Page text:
Although eye floaters are very common and usually are not cause for alarm, there are some situations in which they may be a medical emergency.
Eye floaters are typically described as tiny spots, specks, or “cobwebs” that appear randomly in vision. They are often noticed when looking at a bright, clear sky or a white computer screen.
Floaters appear in our vision when tiny pieces of the eye’s vitreous break loose. The vitreous is the transparent, colourless gelatinous mass that fills the space between the lens of the eye and the retina lining the back of the eye. As we get older, the vitreous begins to dissolve causing some of its gel particles to float around in the now watery center of the vitreous. What we see as a floater is actually not the vitreous particle; it’s the particle’s shadow, which is cast on the retina as light passes through the eye.
If at any time you see a shower of floaters and/or spots, often times accompanied by light flashes, you should seek medical attention immediately. These symptoms may indicate that the vitreous is actually pulling away from the retina or the retina is becoming dislodged from the inner back of the eye – a condition called a retinal tear or detached retina.
If indeed there is a retinal tear or detachment, an eye surgeon must immediately reattach the retina and restore function before vision is lost permanently.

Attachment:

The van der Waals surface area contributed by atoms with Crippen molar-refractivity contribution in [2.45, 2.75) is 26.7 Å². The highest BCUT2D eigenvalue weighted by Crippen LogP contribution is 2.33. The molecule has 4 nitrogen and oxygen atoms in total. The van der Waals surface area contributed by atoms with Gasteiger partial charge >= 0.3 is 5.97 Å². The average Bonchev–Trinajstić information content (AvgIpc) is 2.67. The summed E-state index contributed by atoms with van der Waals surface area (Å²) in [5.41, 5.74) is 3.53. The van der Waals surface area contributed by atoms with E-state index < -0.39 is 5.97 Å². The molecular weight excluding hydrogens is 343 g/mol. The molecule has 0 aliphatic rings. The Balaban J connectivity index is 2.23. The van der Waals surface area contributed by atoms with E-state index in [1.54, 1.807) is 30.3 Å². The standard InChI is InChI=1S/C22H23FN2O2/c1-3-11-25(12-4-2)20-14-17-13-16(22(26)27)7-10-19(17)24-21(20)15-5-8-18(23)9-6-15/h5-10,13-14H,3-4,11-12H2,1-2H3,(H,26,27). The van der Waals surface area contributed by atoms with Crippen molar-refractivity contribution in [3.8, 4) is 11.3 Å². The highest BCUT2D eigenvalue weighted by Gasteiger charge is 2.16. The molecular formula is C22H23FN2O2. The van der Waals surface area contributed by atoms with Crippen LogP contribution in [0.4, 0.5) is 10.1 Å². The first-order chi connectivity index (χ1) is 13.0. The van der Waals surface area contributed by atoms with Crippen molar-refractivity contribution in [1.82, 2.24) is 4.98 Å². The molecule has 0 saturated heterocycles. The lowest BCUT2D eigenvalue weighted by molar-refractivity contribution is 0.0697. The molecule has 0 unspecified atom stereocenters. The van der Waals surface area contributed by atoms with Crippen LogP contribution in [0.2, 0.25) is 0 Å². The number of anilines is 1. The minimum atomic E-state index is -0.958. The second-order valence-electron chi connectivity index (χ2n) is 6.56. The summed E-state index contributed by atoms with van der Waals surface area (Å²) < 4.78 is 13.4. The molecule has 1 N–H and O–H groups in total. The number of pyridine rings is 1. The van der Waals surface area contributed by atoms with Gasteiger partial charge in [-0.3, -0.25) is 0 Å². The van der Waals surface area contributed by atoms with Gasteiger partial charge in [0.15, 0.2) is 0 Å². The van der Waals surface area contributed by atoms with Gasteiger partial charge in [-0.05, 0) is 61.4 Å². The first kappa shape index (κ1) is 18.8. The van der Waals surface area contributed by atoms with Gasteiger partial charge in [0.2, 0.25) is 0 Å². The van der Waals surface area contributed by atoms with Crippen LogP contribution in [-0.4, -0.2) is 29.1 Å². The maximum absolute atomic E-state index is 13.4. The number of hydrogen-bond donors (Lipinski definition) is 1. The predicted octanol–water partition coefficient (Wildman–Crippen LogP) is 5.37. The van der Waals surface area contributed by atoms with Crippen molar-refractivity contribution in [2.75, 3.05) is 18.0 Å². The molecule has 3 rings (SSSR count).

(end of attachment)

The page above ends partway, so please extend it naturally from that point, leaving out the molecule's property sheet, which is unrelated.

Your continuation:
Ophthalmologist Thomas Henderson M.D. explains, “As we age, in half the people over the age 50, the vitreous jelly of our eye will separate from its normal attachment point at the optic nerve in the back of the eye. This will cause a single, or a few, mobile dark floaters just lateral to the line of sight, often accompanied by a transient superior lateral arc of light from above to the horizontal. In 2% of the people with a vitreous separation, the retina will tear, often crossing a blood vessel and causing a few blobs and blotches that diffuse into clouds that break up into hundreds of tiny dots, typical of blood in the back of the eye. In 1 in 1,000 people with a vitreous separation, the retina will detach, allowing fluid to go underneath the retina through a retinal tear, separating the retina from its normal blood supply and causing a dark area in the peripheral vision. Both of these symptoms represent an emergency and should be reported to the ophthalmologist for prompt examination to obtain the best results from treatment and prevent possible permanent impairment of sight in the affected eye.”